Wakefield up for the challenge of Women’s Super League’s growing pains

Wakefield Ladies
Photo: Wakefield Trinity

Wakefield Ladies have had a difficult start to life in the Women’s Super League – but they are determined to overcome the challenges and make it work.

They became the eighth member of the competition in 2019 and managed one win from their 14 games.

With some strong recruitment, 2020 promised much better until the coronavirus pandemic saw the entire season written off.

But 2021 has proved an extremely tough year – with Trinity losing all 11 of the games they played, and only managing to score a solitary try across their four games in the Shield.

The league split in to two following a COVID-hit regular season, with the top five and bottom five teams then playing each other in a mini-league.

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This structure was devised to help deal with the growing pains that women’s rugby league is suffering. Finding the right balance between supporting the improvement of its elite team and players, as well as maximising participation and competition.

People look at the one sided scores – Wakefield shipped 70 against both Huddersfield and Warrington – and question if it’s good for the game.

From the inside

“We haven’t been great,” admits James Stephenson, the Wakefield community manager that leads the women’s side.

“There are a thousand different factors, influences and pressures, and we’ve faced some real challenges.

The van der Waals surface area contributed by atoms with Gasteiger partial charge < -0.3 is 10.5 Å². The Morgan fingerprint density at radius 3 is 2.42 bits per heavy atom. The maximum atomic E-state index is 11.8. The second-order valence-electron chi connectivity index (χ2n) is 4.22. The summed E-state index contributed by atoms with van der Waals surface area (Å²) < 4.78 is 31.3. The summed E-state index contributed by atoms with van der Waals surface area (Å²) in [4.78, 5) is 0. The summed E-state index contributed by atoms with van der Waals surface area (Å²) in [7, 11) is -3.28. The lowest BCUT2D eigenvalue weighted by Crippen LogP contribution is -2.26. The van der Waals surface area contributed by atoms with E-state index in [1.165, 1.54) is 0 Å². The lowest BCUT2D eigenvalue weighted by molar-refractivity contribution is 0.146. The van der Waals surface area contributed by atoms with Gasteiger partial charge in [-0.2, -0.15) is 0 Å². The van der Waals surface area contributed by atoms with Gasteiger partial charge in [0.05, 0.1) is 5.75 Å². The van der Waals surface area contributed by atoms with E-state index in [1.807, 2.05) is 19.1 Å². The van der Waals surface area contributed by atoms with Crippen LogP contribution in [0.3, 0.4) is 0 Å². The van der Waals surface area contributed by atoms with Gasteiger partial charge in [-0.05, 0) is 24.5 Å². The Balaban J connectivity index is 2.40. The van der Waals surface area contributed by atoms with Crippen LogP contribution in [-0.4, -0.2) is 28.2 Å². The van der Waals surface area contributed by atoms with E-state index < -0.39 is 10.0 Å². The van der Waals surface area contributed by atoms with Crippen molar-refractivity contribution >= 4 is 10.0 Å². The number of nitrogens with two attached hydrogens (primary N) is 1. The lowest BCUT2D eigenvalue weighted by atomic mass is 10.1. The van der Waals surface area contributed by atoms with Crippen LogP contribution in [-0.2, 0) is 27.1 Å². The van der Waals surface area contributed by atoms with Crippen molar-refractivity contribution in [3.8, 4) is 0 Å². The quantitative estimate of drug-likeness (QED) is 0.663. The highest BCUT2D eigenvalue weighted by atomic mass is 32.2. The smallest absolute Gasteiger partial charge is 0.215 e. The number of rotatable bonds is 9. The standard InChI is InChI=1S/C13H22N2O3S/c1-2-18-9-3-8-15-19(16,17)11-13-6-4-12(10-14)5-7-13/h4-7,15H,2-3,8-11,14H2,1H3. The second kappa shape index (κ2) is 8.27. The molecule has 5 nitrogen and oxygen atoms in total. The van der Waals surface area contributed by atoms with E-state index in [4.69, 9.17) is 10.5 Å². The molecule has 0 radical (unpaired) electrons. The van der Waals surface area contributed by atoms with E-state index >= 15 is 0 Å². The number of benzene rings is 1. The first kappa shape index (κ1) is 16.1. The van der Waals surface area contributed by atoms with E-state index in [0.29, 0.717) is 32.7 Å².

“But the club, CEO and the chairman back us fully.

“We’ve got the plans in place to create the right environment, portray ourselves the right way and build a strong ethos.

“A lot of the players could have walked away. It’s not enjoyable losing every week, but they’ve stuck by it and they’ll benefit from that.”

Despite the pandemic, women’s rugby league participation numbers have grown by 70% in the past 18 months.

The delayed World Cup is also on the horizon, and England will enter the competition with genuine hopes of winning it.

Wakefield Ladies moving forward

For Wakefield, it is all about providing that pathway for girls to aspire to play for the national team.

Stephenson added: “We’re doing well in terms of retaining and recruitment for next season. We’re talking to new players who will add real value.

“Will we be able to bring in England players? Probably not, but can we produce the next England player? Maybe.

“We’ve chosen to invest in our girls’ programme. Hopefully all clubs in the future can invest. There are only so many elite level players who can compete week in, week out, so that’s what we’re there for.

“It was growing nicely until the pandemic, but there’s nothing we can do about that.

“We want to compete with every team. Our best performances this year came against the top teams.

“Some players want instant success, glitz and glamour. That’s fine.

“But we’ll be honest and tell every player what our plans are, what we can and can’t offer along with what our development plans are and it’s their decision & up to them if they want to be part of our journey.”

Wakefield’s struggles have caused some to question their future in the Women’s Super League, with at least two clubs sounded out about making the step up.

“It’s 100% not true – we haven’t asked to leave Super League. We’re not sure yet what the structure will be. But we’re in a good place and looking forward to improving and righting some wrongs next season.

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